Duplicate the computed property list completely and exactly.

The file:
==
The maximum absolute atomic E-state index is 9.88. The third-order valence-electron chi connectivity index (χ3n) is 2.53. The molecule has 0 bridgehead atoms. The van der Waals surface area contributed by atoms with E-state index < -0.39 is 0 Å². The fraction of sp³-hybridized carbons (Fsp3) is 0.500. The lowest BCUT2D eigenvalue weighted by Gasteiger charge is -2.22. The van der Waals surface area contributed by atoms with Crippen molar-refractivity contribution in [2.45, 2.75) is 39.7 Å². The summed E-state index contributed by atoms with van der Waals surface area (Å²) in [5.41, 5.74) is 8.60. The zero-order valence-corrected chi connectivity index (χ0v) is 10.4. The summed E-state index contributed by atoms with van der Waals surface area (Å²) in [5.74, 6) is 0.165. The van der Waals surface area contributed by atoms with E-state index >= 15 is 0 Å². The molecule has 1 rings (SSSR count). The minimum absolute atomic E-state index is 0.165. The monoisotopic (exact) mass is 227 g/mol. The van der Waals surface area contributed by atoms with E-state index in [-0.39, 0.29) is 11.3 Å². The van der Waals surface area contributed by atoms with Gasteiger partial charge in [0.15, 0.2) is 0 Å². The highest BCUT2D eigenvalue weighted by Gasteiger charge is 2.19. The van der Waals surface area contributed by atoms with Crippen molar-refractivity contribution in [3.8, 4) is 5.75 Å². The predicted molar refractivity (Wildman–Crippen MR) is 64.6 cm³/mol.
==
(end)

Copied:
The maximum absolute atomic E-state index is 9.88. The third-order valence-electron chi connectivity index (χ3n) is 2.53. The molecule has 0 bridgehead atoms. The van der Waals surface area contributed by atoms with E-state index < -0.39 is 0 Å². The fraction of sp³-hybridized carbons (Fsp3) is 0.500. The lowest BCUT2D eigenvalue weighted by Gasteiger charge is -2.22. The van der Waals surface area contributed by atoms with Crippen molar-refractivity contribution in [2.45, 2.75) is 39.7 Å². The summed E-state index contributed by atoms with van der Waals surface area (Å²) in [5.41, 5.74) is 8.60. The zero-order valence-corrected chi connectivity index (χ0v) is 10.4. The summed E-state index contributed by atoms with van der Waals surface area (Å²) in [5.74, 6) is 0.165. The van der Waals surface area contributed by atoms with E-state index >= 15 is 0 Å². The molecule has 1 rings (SSSR count). The minimum absolute atomic E-state index is 0.165. The monoisotopic (exact) mass is 227 g/mol. The van der Waals surface area contributed by atoms with E-state index in [-0.39, 0.29) is 11.3 Å². The van der Waals surface area contributed by atoms with Gasteiger partial charge in [0.15, 0.2) is 0 Å². The highest BCUT2D eigenvalue weighted by Gasteiger charge is 2.19. The van der Waals surface area contributed by atoms with Crippen molar-refractivity contribution in [3.8, 4) is 5.75 Å². The predicted molar refractivity (Wildman–Crippen MR) is 64.6 cm³/mol.